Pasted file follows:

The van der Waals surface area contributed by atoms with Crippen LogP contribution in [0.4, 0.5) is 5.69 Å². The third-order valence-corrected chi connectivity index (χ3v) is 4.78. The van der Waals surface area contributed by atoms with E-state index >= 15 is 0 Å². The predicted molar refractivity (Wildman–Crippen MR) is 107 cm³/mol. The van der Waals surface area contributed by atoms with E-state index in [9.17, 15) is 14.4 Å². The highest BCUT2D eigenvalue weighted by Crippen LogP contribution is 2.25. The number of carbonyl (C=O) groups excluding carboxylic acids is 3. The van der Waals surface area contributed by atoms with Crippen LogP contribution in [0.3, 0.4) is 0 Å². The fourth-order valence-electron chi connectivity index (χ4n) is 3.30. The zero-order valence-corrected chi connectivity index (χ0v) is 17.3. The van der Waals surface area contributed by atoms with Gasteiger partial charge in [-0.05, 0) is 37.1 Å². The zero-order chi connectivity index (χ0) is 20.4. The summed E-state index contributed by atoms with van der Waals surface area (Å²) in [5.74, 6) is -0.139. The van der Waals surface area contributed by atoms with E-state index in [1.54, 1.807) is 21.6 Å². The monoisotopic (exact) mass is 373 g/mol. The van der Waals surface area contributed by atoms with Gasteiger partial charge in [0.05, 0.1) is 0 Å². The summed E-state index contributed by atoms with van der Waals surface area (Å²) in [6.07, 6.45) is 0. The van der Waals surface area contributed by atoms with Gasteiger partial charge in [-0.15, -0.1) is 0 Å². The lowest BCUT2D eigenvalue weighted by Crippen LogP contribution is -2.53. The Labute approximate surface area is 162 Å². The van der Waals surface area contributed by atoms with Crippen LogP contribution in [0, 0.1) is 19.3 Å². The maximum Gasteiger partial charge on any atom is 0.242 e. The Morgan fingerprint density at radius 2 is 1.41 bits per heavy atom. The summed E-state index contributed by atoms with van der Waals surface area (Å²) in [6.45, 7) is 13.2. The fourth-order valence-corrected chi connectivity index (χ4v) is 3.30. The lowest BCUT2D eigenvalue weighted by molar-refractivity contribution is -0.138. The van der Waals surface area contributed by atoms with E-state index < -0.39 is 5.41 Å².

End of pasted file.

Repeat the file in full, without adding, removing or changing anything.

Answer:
The van der Waals surface area contributed by atoms with Crippen LogP contribution in [0.4, 0.5) is 5.69 Å². The third-order valence-corrected chi connectivity index (χ3v) is 4.78. The van der Waals surface area contributed by atoms with E-state index >= 15 is 0 Å². The predicted molar refractivity (Wildman–Crippen MR) is 107 cm³/mol. The van der Waals surface area contributed by atoms with E-state index in [9.17, 15) is 14.4 Å². The highest BCUT2D eigenvalue weighted by Crippen LogP contribution is 2.25. The number of carbonyl (C=O) groups excluding carboxylic acids is 3. The van der Waals surface area contributed by atoms with Crippen LogP contribution in [0.3, 0.4) is 0 Å². The fourth-order valence-electron chi connectivity index (χ4n) is 3.30. The zero-order valence-corrected chi connectivity index (χ0v) is 17.3. The van der Waals surface area contributed by atoms with Gasteiger partial charge in [-0.05, 0) is 37.1 Å². The zero-order chi connectivity index (χ0) is 20.4. The summed E-state index contributed by atoms with van der Waals surface area (Å²) in [5.74, 6) is -0.139. The van der Waals surface area contributed by atoms with E-state index in [1.54, 1.807) is 21.6 Å². The monoisotopic (exact) mass is 373 g/mol. The van der Waals surface area contributed by atoms with Gasteiger partial charge in [0.05, 0.1) is 0 Å². The summed E-state index contributed by atoms with van der Waals surface area (Å²) in [6.07, 6.45) is 0. The van der Waals surface area contributed by atoms with Gasteiger partial charge in [-0.15, -0.1) is 0 Å². The lowest BCUT2D eigenvalue weighted by Crippen LogP contribution is -2.53. The Labute approximate surface area is 162 Å². The van der Waals surface area contributed by atoms with Crippen LogP contribution in [0, 0.1) is 19.3 Å². The maximum Gasteiger partial charge on any atom is 0.242 e. The Morgan fingerprint density at radius 2 is 1.41 bits per heavy atom. The summed E-state index contributed by atoms with van der Waals surface area (Å²) in [6.45, 7) is 13.2. The fourth-order valence-corrected chi connectivity index (χ4v) is 3.30. The lowest BCUT2D eigenvalue weighted by molar-refractivity contribution is -0.138. The van der Waals surface area contributed by atoms with E-state index < -0.39 is 5.41 Å².